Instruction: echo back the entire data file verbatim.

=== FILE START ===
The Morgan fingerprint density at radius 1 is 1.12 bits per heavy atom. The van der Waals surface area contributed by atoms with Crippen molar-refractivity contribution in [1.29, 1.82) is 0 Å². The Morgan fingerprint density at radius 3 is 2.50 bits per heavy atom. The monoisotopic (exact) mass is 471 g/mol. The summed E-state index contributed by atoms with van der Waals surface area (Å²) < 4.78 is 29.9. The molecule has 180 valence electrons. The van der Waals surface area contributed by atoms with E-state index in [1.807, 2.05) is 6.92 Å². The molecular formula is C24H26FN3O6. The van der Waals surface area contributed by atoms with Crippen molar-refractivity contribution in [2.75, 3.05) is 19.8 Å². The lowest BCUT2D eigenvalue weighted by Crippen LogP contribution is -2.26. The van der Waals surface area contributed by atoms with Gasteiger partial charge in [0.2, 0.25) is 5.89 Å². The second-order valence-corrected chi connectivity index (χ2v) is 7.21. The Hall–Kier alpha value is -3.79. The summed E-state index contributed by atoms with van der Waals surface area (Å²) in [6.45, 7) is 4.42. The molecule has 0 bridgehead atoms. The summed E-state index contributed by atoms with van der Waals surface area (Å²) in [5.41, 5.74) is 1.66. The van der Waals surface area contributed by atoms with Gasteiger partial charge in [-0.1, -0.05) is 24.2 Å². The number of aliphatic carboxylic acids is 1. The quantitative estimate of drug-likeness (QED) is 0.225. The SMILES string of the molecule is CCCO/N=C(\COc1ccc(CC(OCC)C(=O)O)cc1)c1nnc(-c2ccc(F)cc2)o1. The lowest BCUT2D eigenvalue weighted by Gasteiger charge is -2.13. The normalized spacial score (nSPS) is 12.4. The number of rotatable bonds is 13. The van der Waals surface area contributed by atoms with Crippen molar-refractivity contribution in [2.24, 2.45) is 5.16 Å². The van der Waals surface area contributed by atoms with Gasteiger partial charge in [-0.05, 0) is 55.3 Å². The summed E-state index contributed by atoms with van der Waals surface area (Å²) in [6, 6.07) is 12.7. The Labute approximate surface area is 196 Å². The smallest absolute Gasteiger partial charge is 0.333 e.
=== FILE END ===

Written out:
The Morgan fingerprint density at radius 1 is 1.12 bits per heavy atom. The van der Waals surface area contributed by atoms with Crippen molar-refractivity contribution in [1.29, 1.82) is 0 Å². The Morgan fingerprint density at radius 3 is 2.50 bits per heavy atom. The monoisotopic (exact) mass is 471 g/mol. The summed E-state index contributed by atoms with van der Waals surface area (Å²) < 4.78 is 29.9. The molecule has 180 valence electrons. The van der Waals surface area contributed by atoms with E-state index in [1.807, 2.05) is 6.92 Å². The molecular formula is C24H26FN3O6. The van der Waals surface area contributed by atoms with Crippen molar-refractivity contribution in [2.75, 3.05) is 19.8 Å². The lowest BCUT2D eigenvalue weighted by Crippen LogP contribution is -2.26. The van der Waals surface area contributed by atoms with Gasteiger partial charge in [0.2, 0.25) is 5.89 Å². The second-order valence-corrected chi connectivity index (χ2v) is 7.21. The Hall–Kier alpha value is -3.79. The summed E-state index contributed by atoms with van der Waals surface area (Å²) in [6.45, 7) is 4.42. The molecule has 0 bridgehead atoms. The summed E-state index contributed by atoms with van der Waals surface area (Å²) in [5.41, 5.74) is 1.66. The van der Waals surface area contributed by atoms with Gasteiger partial charge in [-0.1, -0.05) is 24.2 Å². The number of aliphatic carboxylic acids is 1. The quantitative estimate of drug-likeness (QED) is 0.225. The SMILES string of the molecule is CCCO/N=C(\COc1ccc(CC(OCC)C(=O)O)cc1)c1nnc(-c2ccc(F)cc2)o1. The lowest BCUT2D eigenvalue weighted by Gasteiger charge is -2.13. The normalized spacial score (nSPS) is 12.4. The number of rotatable bonds is 13. The van der Waals surface area contributed by atoms with Crippen molar-refractivity contribution in [2.24, 2.45) is 5.16 Å². The van der Waals surface area contributed by atoms with Gasteiger partial charge in [-0.05, 0) is 55.3 Å². The summed E-state index contributed by atoms with van der Waals surface area (Å²) in [6, 6.07) is 12.7. The Labute approximate surface area is 196 Å². The smallest absolute Gasteiger partial charge is 0.333 e.